OTTAWA – Zombies on Parliament Hill have long been the bane of those who watch Canadian politics.
Now, in a case of life imitating art, Foreign Affairs Minister John Baird is assuring the House of Commons that Canada remains a zombie-free zone.
The odd exchange came Wednesday near the end of the daily question period in the House of Commons.
Winnipeg New Democrat Pat Martin raised the matter of a Quebec government disaster planning exercise that used a mock zombie invasion as its premise. B-movie templates of an invasion of the “living dead” have also been used for emergency preparedness drills in the United States.
“I don’t need to tell you, Mr. Speaker, that zombies don’t recognize borders,” Martin warned the House, tongue planted firmly in cheek.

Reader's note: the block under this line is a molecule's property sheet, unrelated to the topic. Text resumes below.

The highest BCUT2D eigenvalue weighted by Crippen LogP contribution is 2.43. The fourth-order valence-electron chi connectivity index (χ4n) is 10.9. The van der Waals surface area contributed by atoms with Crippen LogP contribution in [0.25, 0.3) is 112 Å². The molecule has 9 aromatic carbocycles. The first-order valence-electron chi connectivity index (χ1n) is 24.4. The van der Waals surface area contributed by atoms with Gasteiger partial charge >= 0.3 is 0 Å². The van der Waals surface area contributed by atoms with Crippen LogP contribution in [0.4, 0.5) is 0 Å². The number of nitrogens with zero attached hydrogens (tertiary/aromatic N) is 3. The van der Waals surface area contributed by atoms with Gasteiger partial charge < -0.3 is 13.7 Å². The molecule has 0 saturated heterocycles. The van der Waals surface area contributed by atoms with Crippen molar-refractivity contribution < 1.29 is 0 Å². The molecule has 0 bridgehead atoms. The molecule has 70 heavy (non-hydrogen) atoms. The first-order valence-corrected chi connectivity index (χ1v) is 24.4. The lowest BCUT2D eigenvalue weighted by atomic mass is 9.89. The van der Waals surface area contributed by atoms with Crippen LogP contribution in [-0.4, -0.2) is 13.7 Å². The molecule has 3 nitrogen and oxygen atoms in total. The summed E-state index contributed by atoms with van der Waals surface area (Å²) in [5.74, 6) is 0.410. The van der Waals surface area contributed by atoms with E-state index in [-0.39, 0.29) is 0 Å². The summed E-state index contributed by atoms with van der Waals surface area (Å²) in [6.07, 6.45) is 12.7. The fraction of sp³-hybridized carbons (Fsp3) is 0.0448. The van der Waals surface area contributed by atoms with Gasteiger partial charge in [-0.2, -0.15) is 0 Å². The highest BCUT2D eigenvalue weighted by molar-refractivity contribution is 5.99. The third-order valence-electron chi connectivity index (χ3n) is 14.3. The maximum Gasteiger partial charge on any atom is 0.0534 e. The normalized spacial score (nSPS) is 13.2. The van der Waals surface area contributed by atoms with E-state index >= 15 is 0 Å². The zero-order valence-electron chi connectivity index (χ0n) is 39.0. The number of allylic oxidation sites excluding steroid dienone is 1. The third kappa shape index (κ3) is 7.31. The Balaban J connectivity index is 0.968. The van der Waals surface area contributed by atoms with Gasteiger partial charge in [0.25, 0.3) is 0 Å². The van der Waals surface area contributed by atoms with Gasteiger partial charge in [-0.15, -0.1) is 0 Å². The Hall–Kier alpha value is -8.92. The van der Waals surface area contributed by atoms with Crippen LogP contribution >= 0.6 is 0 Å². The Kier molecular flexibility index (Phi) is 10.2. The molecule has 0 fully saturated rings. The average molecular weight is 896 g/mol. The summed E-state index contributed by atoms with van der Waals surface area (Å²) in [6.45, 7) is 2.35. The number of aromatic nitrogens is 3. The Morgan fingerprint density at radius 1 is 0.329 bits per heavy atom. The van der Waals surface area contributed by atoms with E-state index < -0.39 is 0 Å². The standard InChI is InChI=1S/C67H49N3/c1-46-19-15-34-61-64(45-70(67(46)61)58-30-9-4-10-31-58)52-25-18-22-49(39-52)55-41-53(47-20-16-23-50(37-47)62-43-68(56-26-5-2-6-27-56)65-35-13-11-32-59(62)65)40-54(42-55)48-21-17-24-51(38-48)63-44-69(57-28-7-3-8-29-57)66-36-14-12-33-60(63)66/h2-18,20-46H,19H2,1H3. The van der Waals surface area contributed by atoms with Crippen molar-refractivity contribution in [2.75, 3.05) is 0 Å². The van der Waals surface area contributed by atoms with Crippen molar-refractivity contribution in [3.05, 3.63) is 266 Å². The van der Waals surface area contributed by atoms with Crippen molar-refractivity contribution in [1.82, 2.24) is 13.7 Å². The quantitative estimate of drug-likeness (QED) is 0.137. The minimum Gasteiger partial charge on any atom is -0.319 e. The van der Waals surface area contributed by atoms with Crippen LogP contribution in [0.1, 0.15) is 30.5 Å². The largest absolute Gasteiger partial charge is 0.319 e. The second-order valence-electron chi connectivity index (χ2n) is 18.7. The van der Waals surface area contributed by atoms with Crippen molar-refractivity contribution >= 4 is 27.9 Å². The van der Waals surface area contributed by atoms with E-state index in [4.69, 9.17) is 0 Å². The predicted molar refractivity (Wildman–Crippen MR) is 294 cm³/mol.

Is the foreign minister, asked the NDP MP, working with his American partners “to develop an international zombie strategy so that a zombie invasion does not turn into a zombie apocalypse?”
Baird rose to the occasion with an equally glib response, telling the House that he was “dead-icated” to the matter.
“Under the leadership of this prime minister, Canada will never become a safe haven for zombies, ever,” said Baird.
But he couldn’t resist resurrecting an undead Conservative talking point that has lurched through the parliamentary corridors for months: the NDP’s fictional carbon tax, which a smiling Baird said would raise the cost of zombie-related emergency provisions —including monster trucks — for all Canadians.